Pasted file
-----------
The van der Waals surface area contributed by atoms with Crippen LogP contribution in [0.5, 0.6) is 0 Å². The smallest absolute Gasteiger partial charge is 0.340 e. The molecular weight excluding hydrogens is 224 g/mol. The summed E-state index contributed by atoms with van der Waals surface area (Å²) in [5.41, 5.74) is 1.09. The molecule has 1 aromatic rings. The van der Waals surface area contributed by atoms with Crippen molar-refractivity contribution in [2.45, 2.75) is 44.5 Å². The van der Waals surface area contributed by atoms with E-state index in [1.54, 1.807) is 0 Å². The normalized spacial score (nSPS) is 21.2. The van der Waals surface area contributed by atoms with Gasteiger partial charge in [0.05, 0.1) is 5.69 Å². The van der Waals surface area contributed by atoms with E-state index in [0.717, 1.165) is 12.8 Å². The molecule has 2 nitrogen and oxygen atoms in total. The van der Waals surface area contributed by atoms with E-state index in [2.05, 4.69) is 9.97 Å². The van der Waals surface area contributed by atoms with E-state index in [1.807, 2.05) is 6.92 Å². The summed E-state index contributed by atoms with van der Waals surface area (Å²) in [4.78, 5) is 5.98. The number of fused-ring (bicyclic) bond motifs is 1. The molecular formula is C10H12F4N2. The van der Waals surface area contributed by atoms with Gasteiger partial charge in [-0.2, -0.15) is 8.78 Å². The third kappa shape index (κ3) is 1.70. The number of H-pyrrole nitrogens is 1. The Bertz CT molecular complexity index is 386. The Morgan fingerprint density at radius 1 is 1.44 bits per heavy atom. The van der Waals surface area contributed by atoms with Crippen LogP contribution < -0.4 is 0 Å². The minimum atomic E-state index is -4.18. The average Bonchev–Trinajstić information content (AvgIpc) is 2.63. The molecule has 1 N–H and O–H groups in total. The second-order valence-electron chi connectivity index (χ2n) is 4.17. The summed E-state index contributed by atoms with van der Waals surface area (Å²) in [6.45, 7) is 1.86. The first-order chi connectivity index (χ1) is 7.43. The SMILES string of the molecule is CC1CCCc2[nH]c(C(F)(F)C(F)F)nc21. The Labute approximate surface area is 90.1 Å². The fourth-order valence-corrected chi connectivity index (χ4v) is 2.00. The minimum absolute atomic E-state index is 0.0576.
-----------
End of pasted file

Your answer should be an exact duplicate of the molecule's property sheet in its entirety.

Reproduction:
The van der Waals surface area contributed by atoms with Crippen LogP contribution in [0.5, 0.6) is 0 Å². The smallest absolute Gasteiger partial charge is 0.340 e. The molecular weight excluding hydrogens is 224 g/mol. The summed E-state index contributed by atoms with van der Waals surface area (Å²) in [5.41, 5.74) is 1.09. The molecule has 1 aromatic rings. The van der Waals surface area contributed by atoms with Crippen molar-refractivity contribution in [2.45, 2.75) is 44.5 Å². The van der Waals surface area contributed by atoms with E-state index in [1.54, 1.807) is 0 Å². The normalized spacial score (nSPS) is 21.2. The van der Waals surface area contributed by atoms with Gasteiger partial charge in [0.05, 0.1) is 5.69 Å². The van der Waals surface area contributed by atoms with E-state index in [0.717, 1.165) is 12.8 Å². The molecule has 2 nitrogen and oxygen atoms in total. The van der Waals surface area contributed by atoms with E-state index in [2.05, 4.69) is 9.97 Å². The van der Waals surface area contributed by atoms with E-state index in [1.807, 2.05) is 6.92 Å². The summed E-state index contributed by atoms with van der Waals surface area (Å²) in [4.78, 5) is 5.98. The number of fused-ring (bicyclic) bond motifs is 1. The molecular formula is C10H12F4N2. The van der Waals surface area contributed by atoms with Gasteiger partial charge in [-0.2, -0.15) is 8.78 Å². The third kappa shape index (κ3) is 1.70. The number of H-pyrrole nitrogens is 1. The Bertz CT molecular complexity index is 386. The Morgan fingerprint density at radius 1 is 1.44 bits per heavy atom. The van der Waals surface area contributed by atoms with Crippen LogP contribution < -0.4 is 0 Å². The minimum atomic E-state index is -4.18. The average Bonchev–Trinajstić information content (AvgIpc) is 2.63. The molecule has 1 N–H and O–H groups in total. The second-order valence-electron chi connectivity index (χ2n) is 4.17. The summed E-state index contributed by atoms with van der Waals surface area (Å²) in [6.45, 7) is 1.86. The first-order chi connectivity index (χ1) is 7.43. The SMILES string of the molecule is CC1CCCc2[nH]c(C(F)(F)C(F)F)nc21. The Labute approximate surface area is 90.1 Å². The fourth-order valence-corrected chi connectivity index (χ4v) is 2.00. The minimum absolute atomic E-state index is 0.0576.